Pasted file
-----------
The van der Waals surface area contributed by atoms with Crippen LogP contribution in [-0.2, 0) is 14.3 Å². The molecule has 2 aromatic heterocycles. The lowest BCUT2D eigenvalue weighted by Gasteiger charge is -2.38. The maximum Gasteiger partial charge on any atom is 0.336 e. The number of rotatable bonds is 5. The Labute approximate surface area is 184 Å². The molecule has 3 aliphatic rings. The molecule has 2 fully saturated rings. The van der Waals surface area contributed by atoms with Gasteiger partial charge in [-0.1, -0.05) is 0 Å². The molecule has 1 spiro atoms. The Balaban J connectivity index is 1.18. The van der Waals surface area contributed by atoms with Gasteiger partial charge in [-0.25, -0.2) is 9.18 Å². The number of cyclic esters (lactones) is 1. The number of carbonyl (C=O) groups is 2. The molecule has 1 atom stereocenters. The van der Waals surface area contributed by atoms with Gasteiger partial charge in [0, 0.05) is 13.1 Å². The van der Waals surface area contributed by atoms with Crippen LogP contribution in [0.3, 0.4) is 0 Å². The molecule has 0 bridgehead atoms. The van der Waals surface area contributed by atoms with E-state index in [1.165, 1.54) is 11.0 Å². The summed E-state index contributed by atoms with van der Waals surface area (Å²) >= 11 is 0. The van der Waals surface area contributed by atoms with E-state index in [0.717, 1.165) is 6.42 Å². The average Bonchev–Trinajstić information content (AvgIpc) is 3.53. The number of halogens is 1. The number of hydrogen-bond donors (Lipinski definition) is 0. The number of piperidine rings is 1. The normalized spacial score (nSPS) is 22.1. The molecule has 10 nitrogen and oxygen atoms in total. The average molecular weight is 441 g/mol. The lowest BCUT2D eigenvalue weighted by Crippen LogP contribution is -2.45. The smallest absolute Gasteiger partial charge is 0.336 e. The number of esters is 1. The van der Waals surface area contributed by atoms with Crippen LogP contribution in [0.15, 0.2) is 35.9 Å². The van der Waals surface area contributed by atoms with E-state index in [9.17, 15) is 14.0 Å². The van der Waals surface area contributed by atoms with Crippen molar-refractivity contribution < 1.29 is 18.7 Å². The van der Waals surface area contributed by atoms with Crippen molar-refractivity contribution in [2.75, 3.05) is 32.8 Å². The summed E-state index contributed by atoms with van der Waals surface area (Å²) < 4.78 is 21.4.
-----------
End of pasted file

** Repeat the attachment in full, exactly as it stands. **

The van der Waals surface area contributed by atoms with Crippen LogP contribution in [-0.2, 0) is 14.3 Å². The molecule has 2 aromatic heterocycles. The lowest BCUT2D eigenvalue weighted by Gasteiger charge is -2.38. The maximum Gasteiger partial charge on any atom is 0.336 e. The number of rotatable bonds is 5. The Labute approximate surface area is 184 Å². The molecule has 3 aliphatic rings. The molecule has 2 fully saturated rings. The van der Waals surface area contributed by atoms with Gasteiger partial charge in [-0.1, -0.05) is 0 Å². The molecule has 1 spiro atoms. The Balaban J connectivity index is 1.18. The van der Waals surface area contributed by atoms with Gasteiger partial charge in [-0.25, -0.2) is 9.18 Å². The number of cyclic esters (lactones) is 1. The number of carbonyl (C=O) groups is 2. The molecule has 1 atom stereocenters. The van der Waals surface area contributed by atoms with Gasteiger partial charge in [0, 0.05) is 13.1 Å². The van der Waals surface area contributed by atoms with Crippen LogP contribution in [0.3, 0.4) is 0 Å². The molecule has 0 bridgehead atoms. The van der Waals surface area contributed by atoms with E-state index in [1.165, 1.54) is 11.0 Å². The summed E-state index contributed by atoms with van der Waals surface area (Å²) >= 11 is 0. The van der Waals surface area contributed by atoms with E-state index in [0.717, 1.165) is 6.42 Å². The average Bonchev–Trinajstić information content (AvgIpc) is 3.53. The number of halogens is 1. The number of hydrogen-bond donors (Lipinski definition) is 0. The number of piperidine rings is 1. The normalized spacial score (nSPS) is 22.1. The molecule has 10 nitrogen and oxygen atoms in total. The average molecular weight is 441 g/mol. The lowest BCUT2D eigenvalue weighted by Crippen LogP contribution is -2.45. The smallest absolute Gasteiger partial charge is 0.336 e. The number of esters is 1. The van der Waals surface area contributed by atoms with Crippen LogP contribution in [0.15, 0.2) is 35.9 Å². The van der Waals surface area contributed by atoms with E-state index in [9.17, 15) is 14.0 Å². The van der Waals surface area contributed by atoms with Crippen molar-refractivity contribution < 1.29 is 18.7 Å². The van der Waals surface area contributed by atoms with Crippen molar-refractivity contribution in [2.75, 3.05) is 32.8 Å². The summed E-state index contributed by atoms with van der Waals surface area (Å²) < 4.78 is 21.4.